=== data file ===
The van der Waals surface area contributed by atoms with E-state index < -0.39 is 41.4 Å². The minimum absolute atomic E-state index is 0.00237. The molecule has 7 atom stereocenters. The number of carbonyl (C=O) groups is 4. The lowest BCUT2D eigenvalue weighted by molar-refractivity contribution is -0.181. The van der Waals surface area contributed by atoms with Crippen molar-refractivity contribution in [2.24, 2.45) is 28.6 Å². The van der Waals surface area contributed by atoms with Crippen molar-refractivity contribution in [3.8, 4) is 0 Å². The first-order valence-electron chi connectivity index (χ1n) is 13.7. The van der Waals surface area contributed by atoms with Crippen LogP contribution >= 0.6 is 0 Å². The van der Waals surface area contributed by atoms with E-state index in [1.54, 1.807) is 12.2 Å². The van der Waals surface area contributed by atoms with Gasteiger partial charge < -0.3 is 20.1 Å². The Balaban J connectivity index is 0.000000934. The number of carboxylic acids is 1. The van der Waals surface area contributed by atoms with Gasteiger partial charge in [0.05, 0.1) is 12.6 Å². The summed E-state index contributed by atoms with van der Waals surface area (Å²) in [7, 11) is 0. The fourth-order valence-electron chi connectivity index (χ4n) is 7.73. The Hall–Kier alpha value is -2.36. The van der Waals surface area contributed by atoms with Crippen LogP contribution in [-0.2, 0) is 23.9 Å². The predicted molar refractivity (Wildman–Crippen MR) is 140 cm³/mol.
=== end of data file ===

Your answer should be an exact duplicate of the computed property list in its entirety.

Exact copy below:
The van der Waals surface area contributed by atoms with E-state index < -0.39 is 41.4 Å². The minimum absolute atomic E-state index is 0.00237. The molecule has 7 atom stereocenters. The number of carbonyl (C=O) groups is 4. The lowest BCUT2D eigenvalue weighted by molar-refractivity contribution is -0.181. The van der Waals surface area contributed by atoms with Crippen molar-refractivity contribution in [2.24, 2.45) is 28.6 Å². The van der Waals surface area contributed by atoms with Crippen molar-refractivity contribution in [3.8, 4) is 0 Å². The first-order valence-electron chi connectivity index (χ1n) is 13.7. The van der Waals surface area contributed by atoms with Crippen LogP contribution >= 0.6 is 0 Å². The van der Waals surface area contributed by atoms with E-state index in [1.54, 1.807) is 12.2 Å². The van der Waals surface area contributed by atoms with Gasteiger partial charge < -0.3 is 20.1 Å². The Balaban J connectivity index is 0.000000934. The number of carboxylic acids is 1. The van der Waals surface area contributed by atoms with Gasteiger partial charge in [0.05, 0.1) is 12.6 Å². The summed E-state index contributed by atoms with van der Waals surface area (Å²) in [7, 11) is 0. The fourth-order valence-electron chi connectivity index (χ4n) is 7.73. The Hall–Kier alpha value is -2.36. The van der Waals surface area contributed by atoms with Crippen LogP contribution in [-0.2, 0) is 23.9 Å². The predicted molar refractivity (Wildman–Crippen MR) is 140 cm³/mol.